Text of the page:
Air Force bridges Windows NT with Unix

Officials at Hughes Data Systems in Arlington, Va., needed an application development and deployment platform with the cost-effectiveness and management ease of Windows NT and the standards of Unix for the Air Force Workstations contract.

Sep 1st, 1997
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Officials at Hughes Data Systems in Arlington, Va., needed an application development and deployment platform with the cost-effectiveness and management ease of Windows NT and the standards of Unix for the Air Force Workstations contract.

So they chose the OpenNT/Windows NT combination from Softway Systems Inc. in San Francisco and from Microsoft Corp. in Redmond, Wash.

"We`re seeing a growing need for bridging between these operating systems, particularly in the government sector where IT managers want to get to Windows NT, but they must do so efficiently, without sacrificing investment and features that have been critical to their missions," says Gary Ziegler, Hughes vice president and Air Force Workstations program manager. "Today OpenNT is the only solution that offers the kind of short- and long-term standards support, investment protection and ease of use that our customers are demanding."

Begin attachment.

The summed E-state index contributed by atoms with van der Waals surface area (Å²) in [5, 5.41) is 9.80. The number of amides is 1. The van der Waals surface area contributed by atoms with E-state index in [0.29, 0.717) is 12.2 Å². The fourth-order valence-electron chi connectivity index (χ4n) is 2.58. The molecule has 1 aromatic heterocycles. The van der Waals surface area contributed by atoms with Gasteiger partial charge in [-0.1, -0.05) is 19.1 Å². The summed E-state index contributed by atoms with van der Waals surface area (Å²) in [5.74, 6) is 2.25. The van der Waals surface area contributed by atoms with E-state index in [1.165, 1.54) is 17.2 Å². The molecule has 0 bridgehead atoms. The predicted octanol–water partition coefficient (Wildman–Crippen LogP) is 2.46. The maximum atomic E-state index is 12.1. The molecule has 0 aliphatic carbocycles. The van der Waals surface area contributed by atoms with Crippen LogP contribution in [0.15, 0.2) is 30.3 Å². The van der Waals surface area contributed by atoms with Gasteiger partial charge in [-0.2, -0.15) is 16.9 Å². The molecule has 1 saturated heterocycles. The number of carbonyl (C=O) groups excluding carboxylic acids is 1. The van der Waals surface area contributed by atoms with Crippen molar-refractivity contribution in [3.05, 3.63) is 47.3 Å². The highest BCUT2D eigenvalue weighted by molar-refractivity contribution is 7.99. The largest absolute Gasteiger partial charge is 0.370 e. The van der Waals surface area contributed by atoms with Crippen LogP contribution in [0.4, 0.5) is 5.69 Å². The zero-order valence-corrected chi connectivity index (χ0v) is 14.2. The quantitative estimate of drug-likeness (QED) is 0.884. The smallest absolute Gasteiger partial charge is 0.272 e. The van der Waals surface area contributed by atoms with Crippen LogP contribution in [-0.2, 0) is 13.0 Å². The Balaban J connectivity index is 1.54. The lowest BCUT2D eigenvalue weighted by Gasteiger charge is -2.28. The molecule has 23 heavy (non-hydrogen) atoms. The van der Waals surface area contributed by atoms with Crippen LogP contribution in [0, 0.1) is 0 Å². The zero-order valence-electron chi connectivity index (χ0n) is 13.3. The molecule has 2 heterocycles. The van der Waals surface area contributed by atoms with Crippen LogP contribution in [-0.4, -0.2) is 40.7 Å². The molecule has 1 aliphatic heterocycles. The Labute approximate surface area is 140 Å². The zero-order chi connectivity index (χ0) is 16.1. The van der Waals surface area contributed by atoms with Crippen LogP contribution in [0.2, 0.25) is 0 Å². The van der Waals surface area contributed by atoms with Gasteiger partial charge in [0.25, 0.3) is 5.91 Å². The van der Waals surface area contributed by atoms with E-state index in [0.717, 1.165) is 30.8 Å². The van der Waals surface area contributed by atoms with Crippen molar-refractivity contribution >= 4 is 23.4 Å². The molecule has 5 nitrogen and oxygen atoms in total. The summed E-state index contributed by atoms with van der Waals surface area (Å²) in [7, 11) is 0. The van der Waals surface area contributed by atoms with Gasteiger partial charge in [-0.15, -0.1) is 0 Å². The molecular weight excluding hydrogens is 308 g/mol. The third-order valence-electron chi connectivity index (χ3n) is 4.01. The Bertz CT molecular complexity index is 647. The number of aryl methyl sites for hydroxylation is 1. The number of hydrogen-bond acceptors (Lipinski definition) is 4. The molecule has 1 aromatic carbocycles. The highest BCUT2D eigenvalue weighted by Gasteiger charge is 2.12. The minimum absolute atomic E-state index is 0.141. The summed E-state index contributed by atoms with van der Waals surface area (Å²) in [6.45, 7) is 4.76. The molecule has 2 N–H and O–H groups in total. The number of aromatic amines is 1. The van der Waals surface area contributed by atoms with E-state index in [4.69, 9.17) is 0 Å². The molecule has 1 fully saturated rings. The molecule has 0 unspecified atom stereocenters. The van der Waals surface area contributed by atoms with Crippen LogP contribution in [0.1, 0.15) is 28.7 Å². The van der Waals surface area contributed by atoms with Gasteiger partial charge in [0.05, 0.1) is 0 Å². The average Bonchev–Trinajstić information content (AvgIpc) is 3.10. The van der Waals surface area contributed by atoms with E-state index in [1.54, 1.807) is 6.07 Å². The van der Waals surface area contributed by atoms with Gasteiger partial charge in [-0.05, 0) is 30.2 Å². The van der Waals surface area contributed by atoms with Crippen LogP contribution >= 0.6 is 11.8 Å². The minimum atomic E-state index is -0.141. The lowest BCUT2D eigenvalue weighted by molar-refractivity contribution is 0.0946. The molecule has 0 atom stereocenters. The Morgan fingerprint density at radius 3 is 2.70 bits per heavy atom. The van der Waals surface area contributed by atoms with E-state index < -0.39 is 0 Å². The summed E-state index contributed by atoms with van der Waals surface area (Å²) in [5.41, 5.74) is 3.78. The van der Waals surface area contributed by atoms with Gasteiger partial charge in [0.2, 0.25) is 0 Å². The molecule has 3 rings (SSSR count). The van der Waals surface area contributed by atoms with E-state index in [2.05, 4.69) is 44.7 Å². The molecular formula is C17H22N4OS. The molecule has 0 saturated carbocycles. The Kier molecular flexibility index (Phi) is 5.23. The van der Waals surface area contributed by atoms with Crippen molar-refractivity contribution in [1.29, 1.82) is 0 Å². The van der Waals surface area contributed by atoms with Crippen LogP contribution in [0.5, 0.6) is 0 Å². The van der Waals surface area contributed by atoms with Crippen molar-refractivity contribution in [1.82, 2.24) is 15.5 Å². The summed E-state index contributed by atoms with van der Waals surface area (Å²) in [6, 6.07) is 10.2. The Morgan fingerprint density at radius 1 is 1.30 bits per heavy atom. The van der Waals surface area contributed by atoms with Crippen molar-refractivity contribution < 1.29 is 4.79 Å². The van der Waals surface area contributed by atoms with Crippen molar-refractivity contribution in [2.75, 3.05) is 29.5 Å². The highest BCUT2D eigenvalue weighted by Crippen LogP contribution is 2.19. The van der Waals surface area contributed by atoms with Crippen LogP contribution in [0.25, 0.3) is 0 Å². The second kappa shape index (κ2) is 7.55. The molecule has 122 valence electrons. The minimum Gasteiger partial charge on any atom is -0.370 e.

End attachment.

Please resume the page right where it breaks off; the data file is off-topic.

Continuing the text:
This marks the first-ever head-to-head competition between Windows NT and high-end Unix for the largest Unix customer, the U.S. government, according to a Softway statement.

The Softway Systems OpenNT, a native Unix operating system, enables organizations comply with industry standards such as POSIX and X/Open for long-term application consistency and predictability.

The Air Force Workstations project uses 64-bit Digital Alpha microprocessor-based workstations and servers - J.M.

For more information on OpenNT and Softway Systems contact Francoise Bollerot by phone at 415 896-0708, by e-mail at fb@softway.com, or on the World Wide Web at http://www.softway.com.

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Officials at Hughes Data Systems in Arlington, Va. Are using the OpenNT/Windows NT combination from Softway Systems, Inc. in San Francisco, Calif., and Microsoft Corp. in Redmond, Wash., for their Air Force Workstations contract.

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